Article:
MIMOSA (Beta Crucis). Few are the first magnitude stars, as their apparent brightness requires either great luminosity, closeness, or both. Mimosa satisfies the first requirement. Tied for apparent brightness at number 19 in the sky with Deneb (apparent magnitude 1.25), and the second brightest star of Crux, the Southern Cross, Mimosa is too far south to have a traditional proper name, one assigned by the ancients. The origin of its name, which comes from Latin and means "actor," is not clear, but may derive from that of the beautiful southern-hemisphere flower. Mimosa the star is a magnificent blue-white, very hot "giant" star (but see below) 280 light years away (second Hipparcos reduction) with a temperature that soars to nearly 27,000 Kelvin. Such heat causes the star to radiate most of its light in the invisible ultraviolet. To the eye, Mimosa would appear 2000 times brighter than the Sun; if all the radiation is taken into account, the luminosity climbs nearly 10 times higher to 19,600 solar. From these figures we calculate a radius of 6.6 times that of the Sun, in excellent agreement with the value of 7.1 solar found from the small angular radius. The path to the star seems clear of dust. An unlikely maximum of 15 percent absorption of radiation would boost the luminosity to 22,700 Suns but give a lesser agreement with the direct measure radius. Temperature and luminosity then lead to a mass of 14 times that of the Sun and clearly show the star to be not a giant, but a true dwarf that is roughly halfway through its 11 million year hydrogen-fusing lifetime (such misclassification not uncommon). A rotation velocity of at least 40 kilometers per second gives a rotation period under 8 days. The metal content is about 3/4 solar, typical of such stars. Mimosa is a multiply- periodic "Beta Cephei" star (named after Alfirk) that at most varies by a few thousandths of a magnitudes with periods of 4.588, 4.028, 4.386, 6.805, and 8.618 hours. (There seems to be an additional tenth or so of a magnitude variation.) The star has a number of companions. A faint 11th magnitude "B" component lies 42 seconds of arc away. If real, it would be a low mass class K dwarf separated by at least 3600 AU with a period of at least 55,000 years. Then the spectrum reveals a closer companion with a period of 5 years in an eccentric orbit that would have to lie about 7 AU away from the brilliant primary star. The most interesting is a low-mass but active "pre-main-sequence" star, a star that is still in the process of forming. Discovered through its X-ray radiation, it is quite invisible in the optical spectral domain. At a separation of at least 350 AU, it would take some 1600 years to make a full orbit. A listed "C" component at 370 seconds of arc separation is clearly just a line-of-sight coincidence. Mimosa itself is clearly above the cutoff of 8 to 10 solar masses, beyond which stars explode as supernovae. It has perhaps only six or so million years left to go. (Thanks to Andrew James for commentary on the name.)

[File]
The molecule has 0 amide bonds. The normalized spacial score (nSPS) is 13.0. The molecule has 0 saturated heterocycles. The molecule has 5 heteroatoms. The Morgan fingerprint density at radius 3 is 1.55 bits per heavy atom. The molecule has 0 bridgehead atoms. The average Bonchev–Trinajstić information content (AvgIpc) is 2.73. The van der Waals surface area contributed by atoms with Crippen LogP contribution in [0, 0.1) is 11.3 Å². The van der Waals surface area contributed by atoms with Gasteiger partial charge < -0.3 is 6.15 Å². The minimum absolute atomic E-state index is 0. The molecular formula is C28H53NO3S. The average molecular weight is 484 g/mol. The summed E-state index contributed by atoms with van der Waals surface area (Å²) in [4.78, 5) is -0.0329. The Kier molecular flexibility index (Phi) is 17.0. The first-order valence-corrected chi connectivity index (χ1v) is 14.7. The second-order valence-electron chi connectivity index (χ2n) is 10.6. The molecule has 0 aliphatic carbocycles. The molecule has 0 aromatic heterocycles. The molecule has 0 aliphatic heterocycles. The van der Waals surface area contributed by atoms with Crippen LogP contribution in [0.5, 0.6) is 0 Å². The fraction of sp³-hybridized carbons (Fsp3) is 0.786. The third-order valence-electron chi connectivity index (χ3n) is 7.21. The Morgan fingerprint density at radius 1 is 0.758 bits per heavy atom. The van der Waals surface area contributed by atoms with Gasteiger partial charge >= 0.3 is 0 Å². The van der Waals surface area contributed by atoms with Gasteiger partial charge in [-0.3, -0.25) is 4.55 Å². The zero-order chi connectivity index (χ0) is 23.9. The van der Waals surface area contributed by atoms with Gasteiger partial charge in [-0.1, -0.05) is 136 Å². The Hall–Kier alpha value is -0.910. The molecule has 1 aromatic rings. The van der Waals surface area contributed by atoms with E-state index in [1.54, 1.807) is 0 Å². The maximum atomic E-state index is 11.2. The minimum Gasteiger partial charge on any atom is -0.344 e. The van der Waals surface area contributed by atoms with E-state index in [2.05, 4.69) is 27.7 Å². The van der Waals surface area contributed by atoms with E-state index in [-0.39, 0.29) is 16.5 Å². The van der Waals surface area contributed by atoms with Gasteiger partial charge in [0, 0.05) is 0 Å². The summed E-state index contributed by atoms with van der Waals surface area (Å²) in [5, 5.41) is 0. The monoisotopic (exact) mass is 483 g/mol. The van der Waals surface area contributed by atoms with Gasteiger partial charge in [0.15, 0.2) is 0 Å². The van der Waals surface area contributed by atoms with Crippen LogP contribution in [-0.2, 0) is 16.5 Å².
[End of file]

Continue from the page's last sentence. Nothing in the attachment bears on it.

Written by Jim Kaler 5/25/01; revised 7/10/09. Return to STARS.